Post by Professor Heather Viles, School of Geography, University of Oxford, UK.
Observations in arid and hyper-arid environments on Earth show a range of processes, often acting together or in sequence, which cause rock breakdown. These processes cut across the conventional categorisation into weathering and erosion and illustrate the synergistic associations of chemical, biological and physical weathering and aeolian abrasion. Whilst there is no exact correlation between the processes at work and the features formed, because of geomorphological equifinality and complexity, nevertheless the appearance of breakdown features is a visual signature of the processes at work.
Image 1: Boulders, cobbles and gravel strewn on the desert surface. a) Mars. b) Namib Desert
Posted by megafloods2013 on September 16, 2013
Ventifacts are rocks abraded and shaped by windblown particles, characterized by their distinctive morphology and texture (Laity, 1994). Many show one or more facets, separated by sharp keels that form through progressive planation by impacting sand grains (Laity and Bridges, 2008).
Image 1: Martian ventifacts showing windward-facing beveled surfaces (facets) and striations that parallel the wind direction. Wind tails often form behind the ventifacts. Spirit Sol 584, 11:41:36 Local Solar – PanCam, Left 2
Posted by megafloods2013 on September 13, 2013
Definition and Significance of Ventifacts
Ventifacts are rocks abraded by windblown particles, generally or exclusively sand (Laity and Bridges, 2009). On Earth, they are found mostly in arid regions with little vegetation, a fairly abundant supply of sand (or an ancient supply for relict ventifacts), and winds capable of exceeding the threshold speed necessary for sand movement. Their form depends on original rock texture, shape, and composition, with common forms including facets sloping into the wind and wind-aligned elongated pits, flutes, and grooves. The direction of facet dip slopes and the long axes of textures serve as proxies for the predominant highest speed winds that carried the sand and thereby serve as paleowind indicators. It is common for ventifact textures to result from mineralogical or petrological hardness variations in the rock or from primary textures such as vesicles.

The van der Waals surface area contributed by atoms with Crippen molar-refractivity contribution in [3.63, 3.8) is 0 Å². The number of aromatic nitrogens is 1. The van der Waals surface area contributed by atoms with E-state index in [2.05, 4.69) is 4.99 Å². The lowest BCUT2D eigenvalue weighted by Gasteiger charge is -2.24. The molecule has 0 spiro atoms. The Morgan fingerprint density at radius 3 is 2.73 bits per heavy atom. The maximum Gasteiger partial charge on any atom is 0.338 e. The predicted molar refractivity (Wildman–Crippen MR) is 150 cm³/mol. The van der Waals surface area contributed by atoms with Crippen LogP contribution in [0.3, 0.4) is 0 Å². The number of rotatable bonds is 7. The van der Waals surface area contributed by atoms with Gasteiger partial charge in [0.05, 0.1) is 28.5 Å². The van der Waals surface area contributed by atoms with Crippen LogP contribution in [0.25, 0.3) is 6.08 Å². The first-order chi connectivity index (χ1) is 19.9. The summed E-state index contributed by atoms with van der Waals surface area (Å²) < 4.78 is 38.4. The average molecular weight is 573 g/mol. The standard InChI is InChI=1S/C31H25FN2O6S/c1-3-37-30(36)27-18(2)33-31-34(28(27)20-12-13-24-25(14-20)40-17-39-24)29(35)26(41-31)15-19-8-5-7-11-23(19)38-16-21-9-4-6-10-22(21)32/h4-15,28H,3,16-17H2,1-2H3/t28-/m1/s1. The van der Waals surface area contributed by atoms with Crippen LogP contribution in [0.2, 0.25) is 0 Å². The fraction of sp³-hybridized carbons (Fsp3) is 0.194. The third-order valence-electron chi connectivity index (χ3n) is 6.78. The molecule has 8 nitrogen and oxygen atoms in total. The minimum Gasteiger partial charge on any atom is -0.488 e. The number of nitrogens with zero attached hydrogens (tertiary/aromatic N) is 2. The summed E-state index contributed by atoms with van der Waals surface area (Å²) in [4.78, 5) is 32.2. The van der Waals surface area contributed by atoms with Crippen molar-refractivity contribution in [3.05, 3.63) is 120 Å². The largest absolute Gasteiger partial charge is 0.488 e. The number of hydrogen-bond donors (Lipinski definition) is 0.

Image 1:a) Elongated pits and flutes in limestone/marble within the Little Cowhole Mountains, Mojave Desert, CA. b) Pits, some maybe primary vesicles, and flutes in basalt from the Cady Mountains, Mojave Desert, c) Flutes in Diorite from hills east of Silver Lake, Mojave Desert.
Posted by megafloods2013 on September 11, 2013
Soon after landing at Meridiani Planum the Opportunity rover imaged some curious wind erosion features. These were the haematite concretions commonly known as “blueberries” standing out from the substrate on stalks up to a cm or so in length. Good examples were seen at Eagle Crater, others were imaged at Fram Crater (Image 1). In places, the concretion has protected the underlying substrate from erosion. Sediments hosting the hematitic concretions have been eroded, leaving some concretions perched on small stalks. Several rocks at the Spirit landing site also show pedestals or fingers projecting away from rock surfaces.
Image 1: Two approximate true colour Pancam images of a boulder in Fram Crater, Meridiani Planum showing haematite concretions with a residual tail or stalk. The circular depression in the lower panel is from drilling by the RAT instrument. It is 45 mm in diameter. Top panel Sol085B_P2532_1. Credit: NASA/JPL/Cornell. Bottom panel image Sol088B_P2542_1. Credit: NASA/JPL/Cornell.
Posted by megafloods2013 on September 10, 2013